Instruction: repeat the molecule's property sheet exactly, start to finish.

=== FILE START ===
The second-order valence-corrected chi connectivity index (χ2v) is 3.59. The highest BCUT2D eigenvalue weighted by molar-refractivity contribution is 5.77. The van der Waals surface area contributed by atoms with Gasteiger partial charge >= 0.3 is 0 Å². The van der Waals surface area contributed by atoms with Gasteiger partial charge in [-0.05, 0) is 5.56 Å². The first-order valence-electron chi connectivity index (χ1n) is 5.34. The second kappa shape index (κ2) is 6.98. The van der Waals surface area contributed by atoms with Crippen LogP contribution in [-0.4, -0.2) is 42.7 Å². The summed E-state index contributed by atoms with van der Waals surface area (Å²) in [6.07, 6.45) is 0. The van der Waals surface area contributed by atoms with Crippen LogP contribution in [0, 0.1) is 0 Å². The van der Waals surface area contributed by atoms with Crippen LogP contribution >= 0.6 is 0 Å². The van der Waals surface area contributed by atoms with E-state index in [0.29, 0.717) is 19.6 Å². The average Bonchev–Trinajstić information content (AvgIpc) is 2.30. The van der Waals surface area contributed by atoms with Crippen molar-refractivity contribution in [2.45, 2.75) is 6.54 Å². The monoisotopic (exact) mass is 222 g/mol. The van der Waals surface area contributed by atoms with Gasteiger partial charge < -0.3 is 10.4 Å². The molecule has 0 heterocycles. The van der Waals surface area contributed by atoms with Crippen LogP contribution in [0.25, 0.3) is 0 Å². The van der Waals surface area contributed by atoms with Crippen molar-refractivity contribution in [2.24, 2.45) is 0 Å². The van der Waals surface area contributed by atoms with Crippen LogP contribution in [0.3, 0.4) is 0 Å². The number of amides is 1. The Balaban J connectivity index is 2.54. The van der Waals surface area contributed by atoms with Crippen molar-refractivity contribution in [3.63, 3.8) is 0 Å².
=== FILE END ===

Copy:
The second-order valence-corrected chi connectivity index (χ2v) is 3.59. The highest BCUT2D eigenvalue weighted by molar-refractivity contribution is 5.77. The van der Waals surface area contributed by atoms with Gasteiger partial charge >= 0.3 is 0 Å². The van der Waals surface area contributed by atoms with Gasteiger partial charge in [-0.05, 0) is 5.56 Å². The first-order valence-electron chi connectivity index (χ1n) is 5.34. The second kappa shape index (κ2) is 6.98. The van der Waals surface area contributed by atoms with Crippen LogP contribution in [-0.4, -0.2) is 42.7 Å². The summed E-state index contributed by atoms with van der Waals surface area (Å²) in [6.07, 6.45) is 0. The van der Waals surface area contributed by atoms with Crippen LogP contribution in [0, 0.1) is 0 Å². The van der Waals surface area contributed by atoms with Crippen LogP contribution >= 0.6 is 0 Å². The van der Waals surface area contributed by atoms with E-state index in [0.29, 0.717) is 19.6 Å². The average Bonchev–Trinajstić information content (AvgIpc) is 2.30. The van der Waals surface area contributed by atoms with Crippen molar-refractivity contribution in [2.45, 2.75) is 6.54 Å². The monoisotopic (exact) mass is 222 g/mol. The van der Waals surface area contributed by atoms with Gasteiger partial charge < -0.3 is 10.4 Å². The molecule has 0 heterocycles. The van der Waals surface area contributed by atoms with Crippen LogP contribution in [0.25, 0.3) is 0 Å². The van der Waals surface area contributed by atoms with Crippen molar-refractivity contribution in [2.24, 2.45) is 0 Å². The van der Waals surface area contributed by atoms with Crippen LogP contribution in [0.3, 0.4) is 0 Å². The number of amides is 1. The Balaban J connectivity index is 2.54. The van der Waals surface area contributed by atoms with Crippen molar-refractivity contribution in [3.63, 3.8) is 0 Å².